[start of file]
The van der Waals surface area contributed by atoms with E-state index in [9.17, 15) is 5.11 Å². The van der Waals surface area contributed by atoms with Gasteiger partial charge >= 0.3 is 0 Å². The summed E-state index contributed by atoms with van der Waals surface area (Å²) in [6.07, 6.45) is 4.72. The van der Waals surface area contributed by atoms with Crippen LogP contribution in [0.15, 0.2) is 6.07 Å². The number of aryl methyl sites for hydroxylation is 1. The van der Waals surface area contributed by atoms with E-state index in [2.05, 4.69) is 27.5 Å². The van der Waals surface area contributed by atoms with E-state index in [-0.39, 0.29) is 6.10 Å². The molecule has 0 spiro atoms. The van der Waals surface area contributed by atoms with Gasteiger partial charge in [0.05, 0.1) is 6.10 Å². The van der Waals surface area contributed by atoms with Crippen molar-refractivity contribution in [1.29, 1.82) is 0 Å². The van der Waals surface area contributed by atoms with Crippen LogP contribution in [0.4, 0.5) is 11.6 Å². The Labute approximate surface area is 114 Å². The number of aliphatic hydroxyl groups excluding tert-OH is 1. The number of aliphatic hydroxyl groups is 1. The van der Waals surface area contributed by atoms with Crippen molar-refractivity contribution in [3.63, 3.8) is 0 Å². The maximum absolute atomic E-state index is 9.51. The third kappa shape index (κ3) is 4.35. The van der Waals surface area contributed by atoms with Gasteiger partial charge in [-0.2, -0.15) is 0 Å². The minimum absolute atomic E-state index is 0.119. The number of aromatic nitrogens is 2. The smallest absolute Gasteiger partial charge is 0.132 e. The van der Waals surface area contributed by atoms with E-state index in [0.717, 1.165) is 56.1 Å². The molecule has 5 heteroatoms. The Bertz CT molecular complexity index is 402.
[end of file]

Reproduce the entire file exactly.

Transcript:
The van der Waals surface area contributed by atoms with E-state index in [9.17, 15) is 5.11 Å². The van der Waals surface area contributed by atoms with Gasteiger partial charge >= 0.3 is 0 Å². The summed E-state index contributed by atoms with van der Waals surface area (Å²) in [6.07, 6.45) is 4.72. The van der Waals surface area contributed by atoms with Crippen LogP contribution in [0.15, 0.2) is 6.07 Å². The number of aryl methyl sites for hydroxylation is 1. The van der Waals surface area contributed by atoms with E-state index in [2.05, 4.69) is 27.5 Å². The van der Waals surface area contributed by atoms with E-state index in [-0.39, 0.29) is 6.10 Å². The molecule has 0 spiro atoms. The van der Waals surface area contributed by atoms with Gasteiger partial charge in [0.05, 0.1) is 6.10 Å². The van der Waals surface area contributed by atoms with Crippen molar-refractivity contribution in [1.29, 1.82) is 0 Å². The van der Waals surface area contributed by atoms with Crippen LogP contribution in [0.4, 0.5) is 11.6 Å². The Labute approximate surface area is 114 Å². The number of aliphatic hydroxyl groups excluding tert-OH is 1. The number of aliphatic hydroxyl groups is 1. The van der Waals surface area contributed by atoms with Crippen molar-refractivity contribution in [3.63, 3.8) is 0 Å². The maximum absolute atomic E-state index is 9.51. The third kappa shape index (κ3) is 4.35. The van der Waals surface area contributed by atoms with Gasteiger partial charge in [-0.2, -0.15) is 0 Å². The minimum absolute atomic E-state index is 0.119. The number of aromatic nitrogens is 2. The smallest absolute Gasteiger partial charge is 0.132 e. The van der Waals surface area contributed by atoms with E-state index in [0.717, 1.165) is 56.1 Å². The molecule has 5 heteroatoms. The Bertz CT molecular complexity index is 402.